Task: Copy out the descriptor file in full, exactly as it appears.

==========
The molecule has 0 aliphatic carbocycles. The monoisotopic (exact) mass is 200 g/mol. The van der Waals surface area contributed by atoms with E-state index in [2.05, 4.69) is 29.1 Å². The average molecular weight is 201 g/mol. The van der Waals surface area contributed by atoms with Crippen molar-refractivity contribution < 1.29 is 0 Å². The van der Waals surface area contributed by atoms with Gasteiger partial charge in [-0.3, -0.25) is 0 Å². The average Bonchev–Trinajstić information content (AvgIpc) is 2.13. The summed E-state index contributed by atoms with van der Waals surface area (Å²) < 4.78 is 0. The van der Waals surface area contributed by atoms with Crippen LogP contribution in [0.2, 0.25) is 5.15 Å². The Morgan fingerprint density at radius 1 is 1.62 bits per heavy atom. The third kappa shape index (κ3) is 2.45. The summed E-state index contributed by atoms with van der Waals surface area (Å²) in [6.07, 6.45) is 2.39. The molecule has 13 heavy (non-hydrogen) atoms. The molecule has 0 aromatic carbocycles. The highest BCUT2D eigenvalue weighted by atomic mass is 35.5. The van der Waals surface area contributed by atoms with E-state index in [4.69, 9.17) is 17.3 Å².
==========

The molecule has 0 aliphatic carbocycles. The monoisotopic (exact) mass is 200 g/mol. The van der Waals surface area contributed by atoms with E-state index in [2.05, 4.69) is 29.1 Å². The average molecular weight is 201 g/mol. The van der Waals surface area contributed by atoms with Crippen molar-refractivity contribution < 1.29 is 0 Å². The van der Waals surface area contributed by atoms with Gasteiger partial charge in [-0.3, -0.25) is 0 Å². The average Bonchev–Trinajstić information content (AvgIpc) is 2.13. The summed E-state index contributed by atoms with van der Waals surface area (Å²) < 4.78 is 0. The van der Waals surface area contributed by atoms with Crippen LogP contribution in [0.2, 0.25) is 5.15 Å². The Morgan fingerprint density at radius 1 is 1.62 bits per heavy atom. The third kappa shape index (κ3) is 2.45. The summed E-state index contributed by atoms with van der Waals surface area (Å²) in [6.07, 6.45) is 2.39. The molecule has 13 heavy (non-hydrogen) atoms. The molecule has 0 aromatic carbocycles. The highest BCUT2D eigenvalue weighted by atomic mass is 35.5. The van der Waals surface area contributed by atoms with E-state index in [4.69, 9.17) is 17.3 Å².